Photographer Allison Sexton earned her MFA in Photography from Yale University and was the 2010 recipient of the Tracey Baran Award. She currently lives in Greenfield, Massachusetts and is an adjunct professor at the Greenfield Community College. She recently talked to us about Striders, a series of intimate portraits connecting photographer and subject.
What is your relationship to the people you photograph in your series Striders?
“Prior to photographing them, there has almost always been no relationship at all. When I approach them one might form, even if it does not extend beyond a short meeting or conversation.”
How do you meet them?
“Oftentimes I see them walking a repetitive route through town; they are almost always alone. At times they have acquired nicknames as a result of their intrigue, movements or appearance. I enjoy watching them but also want to meet and photograph them. That is how it started anyway. Dana was the first person that I photographed with this intention. I approached him and we drove in my car to a partially wooded recreational park. I was nervous and excited at the same time. I wasn’t just excited in terms of the photographic opportunity. I feel grateful to know him on a level that I otherwise may not have.”
How much do you direct them when you are photographing them? Or are they just reacting to the conversation the two of you are having?
“I do not direct them too much. Together we might decide to shift the location after some initial photographing. For the most part, my directing is as simple as asking them to “Hold on” or “Can I touch you?” There is little conversation while I am photographing them. At times a long conversation follows.”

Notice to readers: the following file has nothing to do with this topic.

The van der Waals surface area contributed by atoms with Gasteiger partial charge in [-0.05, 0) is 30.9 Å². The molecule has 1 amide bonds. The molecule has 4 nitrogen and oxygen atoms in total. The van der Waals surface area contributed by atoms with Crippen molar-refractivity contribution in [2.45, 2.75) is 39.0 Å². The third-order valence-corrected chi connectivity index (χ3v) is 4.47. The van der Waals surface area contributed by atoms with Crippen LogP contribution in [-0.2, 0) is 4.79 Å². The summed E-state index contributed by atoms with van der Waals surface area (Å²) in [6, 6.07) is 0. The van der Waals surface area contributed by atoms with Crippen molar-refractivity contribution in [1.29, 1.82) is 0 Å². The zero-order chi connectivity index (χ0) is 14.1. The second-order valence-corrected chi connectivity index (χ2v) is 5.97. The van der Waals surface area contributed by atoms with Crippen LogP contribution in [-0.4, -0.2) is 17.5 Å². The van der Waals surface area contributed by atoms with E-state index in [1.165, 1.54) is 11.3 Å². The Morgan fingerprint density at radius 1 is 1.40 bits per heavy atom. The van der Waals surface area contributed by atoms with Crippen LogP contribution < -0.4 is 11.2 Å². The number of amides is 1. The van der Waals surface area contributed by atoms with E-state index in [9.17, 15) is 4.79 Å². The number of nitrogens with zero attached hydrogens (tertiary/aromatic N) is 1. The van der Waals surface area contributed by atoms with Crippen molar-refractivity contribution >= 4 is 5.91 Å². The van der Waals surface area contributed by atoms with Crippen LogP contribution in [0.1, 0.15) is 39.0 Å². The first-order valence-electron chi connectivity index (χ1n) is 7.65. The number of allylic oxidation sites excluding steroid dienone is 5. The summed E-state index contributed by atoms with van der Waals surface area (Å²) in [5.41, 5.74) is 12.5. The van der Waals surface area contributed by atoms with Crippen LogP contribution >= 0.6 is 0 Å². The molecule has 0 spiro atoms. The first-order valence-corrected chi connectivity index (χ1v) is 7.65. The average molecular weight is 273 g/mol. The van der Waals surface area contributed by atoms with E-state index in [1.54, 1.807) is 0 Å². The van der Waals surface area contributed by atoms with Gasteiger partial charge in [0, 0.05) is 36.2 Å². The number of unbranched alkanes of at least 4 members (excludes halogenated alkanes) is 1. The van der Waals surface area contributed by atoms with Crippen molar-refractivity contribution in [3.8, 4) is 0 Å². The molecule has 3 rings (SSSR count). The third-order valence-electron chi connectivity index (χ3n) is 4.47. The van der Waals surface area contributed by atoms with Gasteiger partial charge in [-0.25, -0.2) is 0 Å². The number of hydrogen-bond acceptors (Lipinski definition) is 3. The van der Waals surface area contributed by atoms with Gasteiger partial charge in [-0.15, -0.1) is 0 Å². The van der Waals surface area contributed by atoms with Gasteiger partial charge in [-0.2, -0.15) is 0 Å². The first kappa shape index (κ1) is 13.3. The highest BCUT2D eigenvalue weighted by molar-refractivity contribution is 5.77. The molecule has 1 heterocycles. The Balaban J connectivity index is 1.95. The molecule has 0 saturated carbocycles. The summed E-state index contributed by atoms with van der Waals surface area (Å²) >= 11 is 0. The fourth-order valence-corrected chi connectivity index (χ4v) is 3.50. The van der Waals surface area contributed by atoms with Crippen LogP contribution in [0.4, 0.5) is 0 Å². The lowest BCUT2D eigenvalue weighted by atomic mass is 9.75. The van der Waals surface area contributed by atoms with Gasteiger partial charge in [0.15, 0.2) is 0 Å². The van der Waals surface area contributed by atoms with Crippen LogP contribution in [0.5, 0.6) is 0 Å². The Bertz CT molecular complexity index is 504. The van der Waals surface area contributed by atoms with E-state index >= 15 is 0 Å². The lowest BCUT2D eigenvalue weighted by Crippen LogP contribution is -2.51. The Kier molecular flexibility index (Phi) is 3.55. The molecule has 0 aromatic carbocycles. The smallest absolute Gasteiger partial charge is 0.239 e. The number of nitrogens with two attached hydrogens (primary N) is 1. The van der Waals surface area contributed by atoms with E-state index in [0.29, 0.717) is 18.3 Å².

What does it mean for you to be in the photograph and to touch your subjects?
“The first time that I included myself in this series of photographs I was nervous, but it also came naturally. Afterwards it seemed more interesting for me to touch what I had been a voyeur of. Including myself also served as evidence in a way. Perhaps it is similar to the way people might collect postcards to show where they have been.”
On a scale of traditional documentary photography and tableau, where do you see your work fitting in?
“I would see this work fitting in somewhere between the two. If I had to call them something I would say that they are portraits.”
How does your interaction with your subjects change when you photograph them several times? How does the resulting photograph change?
“When I first approach them I always feel nervous, and I assume that they might feel curious or confused. It would seem odd to me if I were on the other end of someone with a camera asking to touch me. Usually the interaction gradually loosens up.
“When I think about photographing the ‘Strider’ that is exactly how it has happened, and the contact sheet shows this process. I have photographed Dana several times over the years and our interactions have stayed about the same. He is extremely quiet and requires no direction at all. On the other hand, when I photographed Jeannie I ended up going home with her; she told me her life story verbally as well as through her personal belongings. It really changes from person to person.”
Does your curiosity for these men stem from a personal place, e.g. can you relate to them, empathize with them? Or is your attraction to them mostly visual?
“Yes, I often feel that I can relate to them. I had experienced a lot of loss at the time that I started this work, and their apparent loneliness was something I related to in some way. That may be somewhat of a blanket statement or projection. Of course, they were and are very interesting to me visually. Just to clarify, I have photographed women as well. Aside from Jeannie I do not like most of those photographs all that much.
“There is one woman that I have longed to photograph for years. She has been called ‘Plastic Woman’ since I was a kid. When I asked to photograph her she very politely asked me not to. The gentle way that she responded was surprising in comparison to how I had imagined her to be. To be honest, I am not sure why the photographs are mostly of men. As I write this I am thinking of a young woman that I plan to approach. But it is true. I am usually drawn to photographing men.”